Evidence for the role of the dorsal ventral lateral posterior thalamic nucleus connectivity in deep brain stimulation for Gilles de la Tourette syndrome. Journal of psychiatric research Kakusa, B. n., Saluja, S. n., Barbosa, D. A., Cartmell, S. n., Espil, F. M., Williams, N. R., McNab, J. A., Halpern, C. H. 2020; 132: 60–64


Gilles de la Tourette syndrome (GTS) can manifest as debilitating, medically-refractory tics for which deep brain stimulation (DBS) of the centromedian-parafascicular complex (CM) can provide effective treatment. However, patients have reported benefit with activation of contacts dorsal to the CM and likely in the ventro-lateral thalamus (VL). At our institution, a case of a robust and durable response in a GTS patient required stimulation in the CM and more dorsally. We explore the structural connectivity of thalamic subregions associated with GTS using diffusion MRI tractography. Diffusion weighted images from 40 healthy Human Connectome Project (HCP) subjects and our GTS patient were analyzed. The VL posterior nucleus (VLp) and the CM were used as seeds for whole-brain probabilistic tractography. Leads were localized via linear registration of pre-/post-operative imaging and cross-referenced with the DBS Intrinsic Template Atlas. Tractography revealed high streamline probability from the CM and VLp to the superior frontal gyrus, rostral middle frontal gyrus, brainstem, and ventral diencephalon. Given reported variable responses to DBS along the thalamus, we segmented the VLp based on its connectivity profile. Ventral and dorsal subdivisions emerged, with streamline probability patterns differing between the dorsal VLp and CM. The CM, the most reported DBS target for GTS, and the dorsal VLp have different but seemingly complimentary connectivity profiles as evidenced by our patient who, at 1-year post-operatively, had significant therapeutic benefit. Stimulation of both regions may better target reward and motor circuits, resulting in enhanced symptom control for GTS.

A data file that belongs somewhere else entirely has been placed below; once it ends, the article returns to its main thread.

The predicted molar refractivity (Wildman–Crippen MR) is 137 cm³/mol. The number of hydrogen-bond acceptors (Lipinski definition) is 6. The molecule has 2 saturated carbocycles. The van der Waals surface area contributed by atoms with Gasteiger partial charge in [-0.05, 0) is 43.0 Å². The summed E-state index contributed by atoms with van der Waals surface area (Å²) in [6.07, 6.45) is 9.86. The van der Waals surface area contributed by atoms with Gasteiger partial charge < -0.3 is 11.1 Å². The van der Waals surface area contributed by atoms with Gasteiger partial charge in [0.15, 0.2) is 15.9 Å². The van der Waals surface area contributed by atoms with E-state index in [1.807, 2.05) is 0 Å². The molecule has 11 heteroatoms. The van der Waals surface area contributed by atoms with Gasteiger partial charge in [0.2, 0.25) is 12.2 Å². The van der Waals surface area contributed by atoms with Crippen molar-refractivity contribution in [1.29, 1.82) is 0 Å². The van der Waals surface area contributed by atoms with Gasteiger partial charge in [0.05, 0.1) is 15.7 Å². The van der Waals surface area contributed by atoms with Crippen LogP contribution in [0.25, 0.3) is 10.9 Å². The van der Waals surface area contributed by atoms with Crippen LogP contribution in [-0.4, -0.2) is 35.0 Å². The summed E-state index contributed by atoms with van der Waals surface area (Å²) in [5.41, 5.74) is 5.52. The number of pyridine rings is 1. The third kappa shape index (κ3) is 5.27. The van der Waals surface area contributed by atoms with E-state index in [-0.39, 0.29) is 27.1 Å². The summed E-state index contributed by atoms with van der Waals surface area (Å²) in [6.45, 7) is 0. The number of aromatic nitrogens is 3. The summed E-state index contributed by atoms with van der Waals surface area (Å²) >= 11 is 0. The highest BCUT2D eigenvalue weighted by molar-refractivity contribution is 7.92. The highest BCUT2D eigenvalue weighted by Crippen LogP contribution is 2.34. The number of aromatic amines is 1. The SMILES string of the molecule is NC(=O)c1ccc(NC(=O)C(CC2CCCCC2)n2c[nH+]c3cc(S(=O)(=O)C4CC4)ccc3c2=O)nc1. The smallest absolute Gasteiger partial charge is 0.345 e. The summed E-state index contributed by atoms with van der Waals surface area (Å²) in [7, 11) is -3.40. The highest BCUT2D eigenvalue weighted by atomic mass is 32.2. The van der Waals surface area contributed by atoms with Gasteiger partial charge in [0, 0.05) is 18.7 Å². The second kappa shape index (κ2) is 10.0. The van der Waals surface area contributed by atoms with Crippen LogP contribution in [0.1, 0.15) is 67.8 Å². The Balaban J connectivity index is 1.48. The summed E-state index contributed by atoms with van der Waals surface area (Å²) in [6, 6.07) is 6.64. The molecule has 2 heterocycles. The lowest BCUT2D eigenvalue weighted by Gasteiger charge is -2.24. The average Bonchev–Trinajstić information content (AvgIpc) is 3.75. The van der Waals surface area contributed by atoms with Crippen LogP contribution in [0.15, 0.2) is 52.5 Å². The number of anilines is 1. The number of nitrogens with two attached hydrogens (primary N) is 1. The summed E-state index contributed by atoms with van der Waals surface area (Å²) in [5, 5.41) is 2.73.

View details for DOI 10.1016/j.jpsychires.2020.09.024

View details for PubMedID 33045620